The Collegian
Friday, August 14, 2020

Rebuilding our campus

Westhampton College '09

Our university's administration has acted swiftly and proactively to condemn the horrifying sexism and racism in the Kappa Sig e-mail, but administrators can lecture us until they are blue in the face. It's true that it's time for a critical evaluation of campus culture, but until we, the students, take the task upon ourselves, absolutely nothing is going to change.

This Kappa Sig e-mail is NOT gossip. It is not a few "sensitive" women students who are "overreacting" and are "just upset." This e-mail is dripping in toxic prejudice and ignorance that exists not only with one student and his fraternity, but in the entire student culture.

The student who wrote the e-mail is only a pawn in this greater game of sexism at the University of Richmond. He wouldn't have used such language and images if he had not seen them used before.

I do not fear physical violence as much as I do psychological violence. Women on our campus are being continually harassed about their bodies, sexuality and social status. Last spring, Sigma Chi reduced breasts to "boobies" and "ta-tas," badgered and targeted women to donate for breast cancer research, and coerced sororities into raising the money for the fraternity.

And the sexism does not stop. Signs for "Relay for Life," until recently, advertised with demeaning slogans such as "great boobs are worth fighting for." Degrading parties about "hoes" and "wenches" are held regularly. The safety shuttle is instinctively referred to as "the Raper." The theme of (heterosexual) marriage invaded Proclamation Night. Now this horrendous e-mail portrays campus social life in the darkest light.

Furthermore, the UFA creeper is still unaccounted for, but many students still dismiss women's fear about this intruder as "overreacting." This person is not just "some guy" sneaking into our apartments to touch our legs. He represents the larger threat of how vulnerable we are.

It is outrageous to think about how exposed all students are and how deceiving our sense of safety is. The fact that someone can enter into our rooms and catch us off guard is terrifying. We should not dismiss this as women "just being upset."

What kind of community are we fostering at the University of Richmond?

How can we campaign for and champion our University of Richmond to prospective students and their parents if this is an unsafe community for men and women? The safety shuttle and blue emergency lights around campus will not shield anyone from the psychological dangers that are lurking on this campus in the seemingly innocent form of social interaction.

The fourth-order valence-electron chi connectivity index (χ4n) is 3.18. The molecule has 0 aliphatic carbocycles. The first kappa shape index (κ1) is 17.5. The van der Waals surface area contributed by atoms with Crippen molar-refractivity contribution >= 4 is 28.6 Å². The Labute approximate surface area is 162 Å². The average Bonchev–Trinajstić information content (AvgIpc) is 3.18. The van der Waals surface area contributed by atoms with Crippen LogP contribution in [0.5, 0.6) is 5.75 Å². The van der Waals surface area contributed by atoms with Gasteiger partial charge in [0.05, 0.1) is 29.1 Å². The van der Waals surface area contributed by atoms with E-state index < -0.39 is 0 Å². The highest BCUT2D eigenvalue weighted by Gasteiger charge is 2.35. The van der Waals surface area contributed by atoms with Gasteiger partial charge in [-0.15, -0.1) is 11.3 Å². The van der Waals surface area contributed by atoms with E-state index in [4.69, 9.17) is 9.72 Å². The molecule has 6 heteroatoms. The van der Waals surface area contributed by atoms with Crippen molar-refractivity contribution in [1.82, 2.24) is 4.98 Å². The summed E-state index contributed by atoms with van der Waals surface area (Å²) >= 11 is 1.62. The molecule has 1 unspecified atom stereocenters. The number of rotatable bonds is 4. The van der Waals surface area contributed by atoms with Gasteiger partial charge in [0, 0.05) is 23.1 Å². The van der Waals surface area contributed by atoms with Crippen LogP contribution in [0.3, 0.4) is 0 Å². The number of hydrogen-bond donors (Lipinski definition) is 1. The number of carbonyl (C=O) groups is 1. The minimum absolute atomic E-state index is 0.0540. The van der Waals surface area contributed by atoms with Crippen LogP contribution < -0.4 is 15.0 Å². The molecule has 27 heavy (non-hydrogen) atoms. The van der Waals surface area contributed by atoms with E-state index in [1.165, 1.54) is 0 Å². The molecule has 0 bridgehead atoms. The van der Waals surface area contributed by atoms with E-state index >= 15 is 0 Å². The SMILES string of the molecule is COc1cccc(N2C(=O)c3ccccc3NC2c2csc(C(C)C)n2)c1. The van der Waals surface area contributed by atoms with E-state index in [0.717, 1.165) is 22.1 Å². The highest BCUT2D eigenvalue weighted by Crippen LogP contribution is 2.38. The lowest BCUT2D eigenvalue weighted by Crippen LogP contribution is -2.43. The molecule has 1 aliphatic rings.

No one should live in fear. I do not want any woman on this campus to have to change her path to go to class, to always be on alert for a man prowling around in the parking lots or to assume every guy is trying to lure her into his room.

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How do we look our international students in the eye in our next class? We are representatives of our school, our states and this country. How does this make Americans look? Pigs? Yep. Hypocrites? Oh yeah. For all the equality and freedom we claim to have, why then are women altering their paths to class, their activities at night?

Yes, the men are not the only group guilty of not speaking up before. We are all responsible for allowing such a culture to exist. Whether you have attended one or seen it on Facebook, you have at some point heard of or been to a party with a sexist, appalling theme. Example? "Professors and School Girls" was a recent theme at a lodge party this semester.

Of course, women need to come together now to support each other and collectively condemn "isms" such as sexism and racism. However, so do the men. I want to know that the men of Richmond College recognize their role in making this campus a safe environment.

I want to see the male student leaders of this campus come forth not to defend their sex, but to assert that this community should be safe for all men and women. Because a few voices are not enough to affect change, we need to respond as a community.

The majority of the men on our campus truly and deeply care about women, but they are being overshadowed by the small minority of chauvinist dirt balls who are treating women as body parts and as lesser beings. The men who make up the silent majority cannot afford to be silent any longer.

I am not "bashing" men. I am challenging the men of Richmond, not the administration, to show this community and their peers that they want our campus to be safe for all members of the University of Richmond and will not accept such intolerance.

Our commons stands where the bridge linking Richmond College to Westhampton College once stood. Where is the bridge now? It has been damaged and it will take both sides, not just women, to come forward and rebuild it. When, men of Richmond, will you join us?

Contact writer Jill Eisenberg at jill.eisenberg@richmond.edu

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